Winnie (our coblogger Nicki’s 1951 CCM-built Garry) is finally getting some much-needed bike love!
On Friday night I took Winnie with me to Edmonton Bicycle Commuters’ basic bicycle maintenance course (highly recommended, Coreen and Keith are amazing teachers). I think I may actually take the course a second time with a different bike, as I’m sure that if I had a bike with shifters and hand-brakes and derailleurs with me I would learn more – there were some sections where not much applied to the bike I was working on, and the flat tire change on Winnie ran longer than those on other bikes, so I did a lot of listening-while-doing-something-else and hoping I’d learn by osmosis.
First Winnie got a thorough wipe-down and inspection, then I concentrated on fixing her flat rear tire – with a lot of help and step-by-step commentary from Keith. I learned how I would theoretically fix a flat without removing the tire (if the tube had an easily identified puncture to be patched), then we took the wheel off and replaced the slowly-leaking tube (which I’ll patch sometime to use as a spare) and the brittle, hardened rim tape that had torn right over a spoke-end, and reassembled the wheel and reinstalled it (twice, because I forgot to put the chain back on the rear hub the first time). Keith showed me how to make sure the chain is the correct tension using the chaintugs on the horizontal rear-facing dropouts – I think I should be able to do it myself next time. I also learned how to use a contemporary (i.e., non-vintage) floor pump with a pressure gauge (now on the Must Buy list, since my frame pump turns out to be primarily decorative with its’ shot leather seal.). And I learned about chain lubricants (apparently the eco-lube I have is both unsuitable for Edmonton’s winters and the perfect clay-dust attractor), cleaned Winnie’s chain, and got it partially relubed.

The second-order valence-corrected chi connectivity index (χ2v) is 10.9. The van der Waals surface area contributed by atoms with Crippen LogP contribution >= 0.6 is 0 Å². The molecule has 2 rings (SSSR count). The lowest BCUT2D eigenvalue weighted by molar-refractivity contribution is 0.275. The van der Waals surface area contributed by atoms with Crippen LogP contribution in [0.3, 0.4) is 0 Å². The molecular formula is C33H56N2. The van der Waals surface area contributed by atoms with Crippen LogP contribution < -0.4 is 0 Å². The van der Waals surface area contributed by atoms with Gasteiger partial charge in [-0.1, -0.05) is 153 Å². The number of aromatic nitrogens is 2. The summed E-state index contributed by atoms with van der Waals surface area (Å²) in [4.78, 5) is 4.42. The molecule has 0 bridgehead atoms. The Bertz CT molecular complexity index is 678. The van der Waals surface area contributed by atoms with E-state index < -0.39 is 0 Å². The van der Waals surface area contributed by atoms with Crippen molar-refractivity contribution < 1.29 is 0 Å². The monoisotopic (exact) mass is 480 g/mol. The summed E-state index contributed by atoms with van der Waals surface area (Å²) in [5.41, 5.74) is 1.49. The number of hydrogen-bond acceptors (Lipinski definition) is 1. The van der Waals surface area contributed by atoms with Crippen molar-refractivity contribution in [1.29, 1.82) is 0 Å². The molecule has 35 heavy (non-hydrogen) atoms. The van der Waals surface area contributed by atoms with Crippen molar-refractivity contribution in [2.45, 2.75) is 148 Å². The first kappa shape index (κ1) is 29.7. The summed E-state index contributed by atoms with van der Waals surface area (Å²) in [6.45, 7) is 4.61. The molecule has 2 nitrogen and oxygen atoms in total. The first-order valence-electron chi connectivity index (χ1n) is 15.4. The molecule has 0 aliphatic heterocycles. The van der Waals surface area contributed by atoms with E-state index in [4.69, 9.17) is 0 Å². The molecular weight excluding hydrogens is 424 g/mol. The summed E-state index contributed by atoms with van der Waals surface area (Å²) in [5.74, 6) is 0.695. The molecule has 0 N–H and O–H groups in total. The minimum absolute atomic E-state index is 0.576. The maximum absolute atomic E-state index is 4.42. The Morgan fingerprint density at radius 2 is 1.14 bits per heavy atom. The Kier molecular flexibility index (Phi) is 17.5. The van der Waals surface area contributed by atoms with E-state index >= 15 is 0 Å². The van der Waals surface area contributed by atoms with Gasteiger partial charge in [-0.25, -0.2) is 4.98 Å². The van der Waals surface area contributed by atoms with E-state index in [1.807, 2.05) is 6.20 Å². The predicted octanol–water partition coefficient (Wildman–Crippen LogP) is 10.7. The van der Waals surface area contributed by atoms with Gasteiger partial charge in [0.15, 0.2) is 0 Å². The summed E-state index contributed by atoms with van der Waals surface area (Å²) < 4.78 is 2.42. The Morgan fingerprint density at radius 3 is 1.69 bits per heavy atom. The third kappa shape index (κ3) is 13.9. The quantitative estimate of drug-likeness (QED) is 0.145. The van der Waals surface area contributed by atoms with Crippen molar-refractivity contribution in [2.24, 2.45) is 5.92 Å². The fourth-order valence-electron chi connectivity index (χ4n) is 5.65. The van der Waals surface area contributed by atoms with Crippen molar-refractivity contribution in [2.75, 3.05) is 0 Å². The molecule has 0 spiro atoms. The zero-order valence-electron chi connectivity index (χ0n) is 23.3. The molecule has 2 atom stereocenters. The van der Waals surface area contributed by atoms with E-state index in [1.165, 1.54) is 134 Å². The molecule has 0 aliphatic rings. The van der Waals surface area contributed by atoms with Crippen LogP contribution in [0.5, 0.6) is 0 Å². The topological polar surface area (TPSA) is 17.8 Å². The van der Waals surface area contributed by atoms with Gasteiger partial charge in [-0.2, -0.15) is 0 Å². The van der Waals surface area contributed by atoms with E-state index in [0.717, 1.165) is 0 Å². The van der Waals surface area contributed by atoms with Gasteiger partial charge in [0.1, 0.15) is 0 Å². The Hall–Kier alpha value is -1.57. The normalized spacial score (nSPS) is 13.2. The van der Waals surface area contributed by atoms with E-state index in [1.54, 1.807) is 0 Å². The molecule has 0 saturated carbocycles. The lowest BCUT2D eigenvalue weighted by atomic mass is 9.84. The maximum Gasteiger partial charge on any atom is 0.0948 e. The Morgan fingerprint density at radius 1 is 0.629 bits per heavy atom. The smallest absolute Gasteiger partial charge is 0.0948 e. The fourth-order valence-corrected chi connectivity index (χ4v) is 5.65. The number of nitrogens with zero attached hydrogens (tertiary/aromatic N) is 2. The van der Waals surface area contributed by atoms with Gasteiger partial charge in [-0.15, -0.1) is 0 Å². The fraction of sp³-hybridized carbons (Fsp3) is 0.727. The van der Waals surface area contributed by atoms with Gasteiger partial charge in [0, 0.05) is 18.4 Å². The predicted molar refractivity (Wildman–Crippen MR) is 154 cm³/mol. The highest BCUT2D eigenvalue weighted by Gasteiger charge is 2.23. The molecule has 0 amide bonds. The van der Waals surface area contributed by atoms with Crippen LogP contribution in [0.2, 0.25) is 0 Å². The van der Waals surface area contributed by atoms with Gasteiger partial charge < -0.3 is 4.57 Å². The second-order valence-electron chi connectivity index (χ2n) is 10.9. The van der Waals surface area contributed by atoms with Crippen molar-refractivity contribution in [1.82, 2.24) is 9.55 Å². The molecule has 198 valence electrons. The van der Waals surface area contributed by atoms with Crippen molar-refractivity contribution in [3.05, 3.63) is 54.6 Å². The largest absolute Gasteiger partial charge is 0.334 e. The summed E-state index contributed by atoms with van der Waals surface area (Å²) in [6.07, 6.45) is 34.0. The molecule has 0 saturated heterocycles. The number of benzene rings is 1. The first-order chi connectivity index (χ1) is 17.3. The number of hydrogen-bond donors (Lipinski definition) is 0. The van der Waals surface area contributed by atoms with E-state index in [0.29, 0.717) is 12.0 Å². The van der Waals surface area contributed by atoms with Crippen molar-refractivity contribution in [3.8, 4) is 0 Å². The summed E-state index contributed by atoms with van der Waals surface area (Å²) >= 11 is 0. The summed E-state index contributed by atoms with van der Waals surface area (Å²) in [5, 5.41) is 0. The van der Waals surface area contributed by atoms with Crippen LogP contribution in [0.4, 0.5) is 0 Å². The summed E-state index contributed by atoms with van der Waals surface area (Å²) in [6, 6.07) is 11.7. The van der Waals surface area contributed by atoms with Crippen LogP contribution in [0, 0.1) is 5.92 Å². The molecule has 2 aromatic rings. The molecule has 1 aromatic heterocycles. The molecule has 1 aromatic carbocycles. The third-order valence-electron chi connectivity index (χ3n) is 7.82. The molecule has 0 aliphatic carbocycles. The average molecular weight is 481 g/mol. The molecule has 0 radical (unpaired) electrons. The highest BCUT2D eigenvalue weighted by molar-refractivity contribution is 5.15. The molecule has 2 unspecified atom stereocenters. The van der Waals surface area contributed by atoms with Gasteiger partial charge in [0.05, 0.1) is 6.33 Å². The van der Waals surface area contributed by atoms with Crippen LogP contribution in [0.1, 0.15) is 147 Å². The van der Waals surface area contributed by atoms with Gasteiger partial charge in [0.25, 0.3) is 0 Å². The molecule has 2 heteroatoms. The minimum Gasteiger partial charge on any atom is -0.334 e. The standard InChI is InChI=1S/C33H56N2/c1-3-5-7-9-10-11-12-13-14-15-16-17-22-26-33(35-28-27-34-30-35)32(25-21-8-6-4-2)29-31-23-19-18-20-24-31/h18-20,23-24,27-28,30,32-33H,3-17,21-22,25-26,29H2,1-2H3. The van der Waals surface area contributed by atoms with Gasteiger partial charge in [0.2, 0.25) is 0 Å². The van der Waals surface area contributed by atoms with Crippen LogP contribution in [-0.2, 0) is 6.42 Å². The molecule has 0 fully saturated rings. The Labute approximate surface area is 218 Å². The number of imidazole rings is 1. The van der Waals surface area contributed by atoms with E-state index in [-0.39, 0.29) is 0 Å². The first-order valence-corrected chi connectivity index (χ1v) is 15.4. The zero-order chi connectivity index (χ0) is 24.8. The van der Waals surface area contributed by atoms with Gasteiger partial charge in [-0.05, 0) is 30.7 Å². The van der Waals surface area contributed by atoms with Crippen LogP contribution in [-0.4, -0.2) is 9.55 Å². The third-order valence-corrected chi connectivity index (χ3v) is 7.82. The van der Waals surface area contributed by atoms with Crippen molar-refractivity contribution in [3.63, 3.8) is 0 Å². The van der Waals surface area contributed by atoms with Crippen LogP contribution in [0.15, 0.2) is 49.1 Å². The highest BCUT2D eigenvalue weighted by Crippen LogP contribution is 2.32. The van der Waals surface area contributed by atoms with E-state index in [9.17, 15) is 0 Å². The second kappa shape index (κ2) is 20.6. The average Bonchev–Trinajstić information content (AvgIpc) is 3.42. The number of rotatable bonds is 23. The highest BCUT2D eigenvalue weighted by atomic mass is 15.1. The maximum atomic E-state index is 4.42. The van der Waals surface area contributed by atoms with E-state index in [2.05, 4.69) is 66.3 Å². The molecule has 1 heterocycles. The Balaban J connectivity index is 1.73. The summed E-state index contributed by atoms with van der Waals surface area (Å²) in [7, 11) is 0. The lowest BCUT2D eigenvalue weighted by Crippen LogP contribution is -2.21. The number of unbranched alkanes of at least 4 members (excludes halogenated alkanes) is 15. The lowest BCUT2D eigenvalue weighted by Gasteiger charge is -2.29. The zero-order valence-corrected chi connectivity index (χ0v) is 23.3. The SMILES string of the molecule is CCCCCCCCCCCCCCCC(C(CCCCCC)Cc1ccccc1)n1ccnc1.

I learned many other things too, about brakes and bearings and how old bikes like oil – so many I can’t remember them all right now.
I also found an amazing old glass reflector for Winnie’s rear fender in the parts room, and installed it and Winnie’s original bell (for the record: vicegrips are the right tool for the job when the job is bending a metal thumb-trigger of a bell back into place).
This reflector will eventually be installed a little higher on the fender (so it’s laying on a flatter section) with bigger screws and washers and a dab of epoxy to keep it in place. I wonder how old it is? Did the first plastic reflectors come on the market in the 1950s or 1960s?
Still on the Winnie love list: finish lubricating the chain; replace the exceedingly uncomfortable seat; install baskets front and back for utility; wire up her dynamos and get them working; screw on her headbadge; and most importantly, open up her coaster hub to figure out why it isn’t working, see if any needed parts can be scavenged in the parts room, and get it working again. Riding an essentially brakeless bike the couple of blocks to Nicki’s new apartment was not a good feeling!